Catholic Free Press

Catholic Free Press Digital Edition

  • May
  • 30

Ready for guests

Posted By May 30, 2013 | 1:00 pm | Lead Story #1
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By Tanya Connor

WORCESTER – “A mother always gives food” and St. John’s is the mother church of the diocese, says parishioner Francis R. Carroll.
His conclusion?
The St. Francis Xavier Center at 20 Temple St.
Bishop McManus is to bless the center today after a ribbon cutting. The dedication program, which begins at 10 a.m., also includes remarks, music and refreshments.
The 5,500-square-foot building is to house St. John’s Food for the Poor Program, which includes the soup kitchen that has been operating in the church basement and the food pantry formerly located in the rectory. Two years ago St. John’s bought the building at the end of the church parking lot, which now hardly resembles the former structure.
About 150 hot, nutritious meals per day, roughly the same number as now, will likely be served in the center, beginning next week, said Mr. Carroll, chairman of Friends of St. John’s Food for the Poor Program. While diners may not all come at the same time, the space can seat 150 at once, he said.
A press release says the “state-of-the-art” kitchen can serve 250 meals per day and the “spacious” food pantry can provide 10,400 “to-go” food packages per year.
Father John F. Madden, St. John’s pastor, said the present space is tight for the meal, which is served Monday through Friday year-round.
Mr. Carroll is the mover and shaker behind the center, named for the saint whose annual novena at the parish he also supports. The St. Francis Xavier statue that graced St. John’s lower church (not the one displayed for the novena) now stands in the new center beside a prayer of the 16th century apostle to the Indies and Japan.
Also displayed are the Beatitudes, icons depicting Bible stories of service, and a picture of Dorothy Day, who served the poor through the Catholic Worker movement she co-founded.
“This isn’t a case of feeding the poor by passing out a loaf of bread,” Mr. Carroll told The Catholic Free Press Wednesday during a tour of the nearly ready facility. “They all have dignity. We treat all our neighbors who come in here as guests.”
So, he said, the expectation is to serve them their meals at the 15 tables. The “Stan’s Chow Line” sign by the counter, where the guests can pick up dessert, is a joke acknowledging an “anonymous” contributor.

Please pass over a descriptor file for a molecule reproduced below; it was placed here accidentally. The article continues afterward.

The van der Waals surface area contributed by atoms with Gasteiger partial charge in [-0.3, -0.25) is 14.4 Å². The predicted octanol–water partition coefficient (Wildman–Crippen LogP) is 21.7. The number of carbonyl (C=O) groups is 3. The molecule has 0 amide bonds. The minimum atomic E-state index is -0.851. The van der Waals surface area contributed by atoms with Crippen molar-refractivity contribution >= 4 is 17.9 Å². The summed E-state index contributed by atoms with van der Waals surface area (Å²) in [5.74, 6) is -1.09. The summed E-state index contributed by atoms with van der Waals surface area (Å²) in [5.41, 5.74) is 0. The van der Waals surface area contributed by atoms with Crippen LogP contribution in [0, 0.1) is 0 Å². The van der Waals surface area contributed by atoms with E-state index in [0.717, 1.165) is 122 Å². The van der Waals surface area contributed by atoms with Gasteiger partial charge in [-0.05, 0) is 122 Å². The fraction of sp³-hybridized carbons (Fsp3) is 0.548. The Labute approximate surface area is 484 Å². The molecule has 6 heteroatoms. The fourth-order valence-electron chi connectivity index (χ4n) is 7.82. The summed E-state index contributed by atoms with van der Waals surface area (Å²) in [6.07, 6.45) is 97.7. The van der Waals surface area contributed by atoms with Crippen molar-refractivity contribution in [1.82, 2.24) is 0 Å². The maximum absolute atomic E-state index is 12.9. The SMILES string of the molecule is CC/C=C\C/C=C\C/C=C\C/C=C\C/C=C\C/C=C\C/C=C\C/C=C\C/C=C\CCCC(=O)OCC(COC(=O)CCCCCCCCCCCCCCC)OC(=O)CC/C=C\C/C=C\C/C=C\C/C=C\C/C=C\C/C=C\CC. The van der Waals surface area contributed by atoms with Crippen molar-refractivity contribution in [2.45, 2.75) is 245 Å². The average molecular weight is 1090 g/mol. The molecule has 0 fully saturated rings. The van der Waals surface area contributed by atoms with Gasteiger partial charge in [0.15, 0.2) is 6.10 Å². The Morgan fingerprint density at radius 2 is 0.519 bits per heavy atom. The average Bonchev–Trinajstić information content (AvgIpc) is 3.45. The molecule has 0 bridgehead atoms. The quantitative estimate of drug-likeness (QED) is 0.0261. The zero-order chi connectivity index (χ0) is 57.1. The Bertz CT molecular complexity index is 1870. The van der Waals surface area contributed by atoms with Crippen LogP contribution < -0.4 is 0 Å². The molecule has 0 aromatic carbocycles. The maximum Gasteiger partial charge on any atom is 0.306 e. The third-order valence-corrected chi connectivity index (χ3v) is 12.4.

“The benefactor is a very private person; he doesn’t even know it’s up here,” Mr. Carroll said of the sign put up Wednesday morning. “Until I send him a picture.”
He’s not the only benefactor of the building that Mr. Carroll said is all paid for, with $1.5 million he and others raised or donated over the past couple years.
“One hundred percent support from the parish,” he said of St. John’s. “And other churches and colleges. Everybody helped. Those names up there are real.” He was referring to dozens of names on plaques beneath the words, “Neighbors Helping Neighbors.”
There’s also a plaque thanking and picturing celebrities who came from across the country to donate their time and talent at fundraising galas at The Hanover Theatre for the Performing Arts. Another “Thank You” plaque names Father Madden, Mr. Carroll, Michael A. Pagano, of Lamoureux Pagano Associates Architects, and John P. Lauring, president of Lauring Construction Company Inc., key contributors to the project.
“A lot of work, a lot of material, was donated,” Mr. Carroll said, estimating that the building would have cost at least $2 million without such donations.        How does Mr. Carroll feel now, having achieved this goal?
“Not finished,” he responded. “We’re only half done.” He said he made a commitment to see that there are sufficient funds to continue the program. He expects to be able to do that, as people are good, he said.
“People are generous, but you’ve got to keep going” in search of donations, said William Riley, a volunteer who picks up food from Stop and Shop and other places and delivers some to elderly housing complexes.
“People will donate; it’s like a rolling ball effect,” he said. Individuals, restaurants and groups that have food left from a function can deliver it to St. John’s rectory, 44 Temple St., or call the rectory for him to pick it up, he said. But canned goods for the pantry are especially needed, Mr. Carroll said.
He said he would now like to raise $500,000 for an endowment “because we do not know yet what the demand for food will be.”

– Jessica Valera contributed to this story.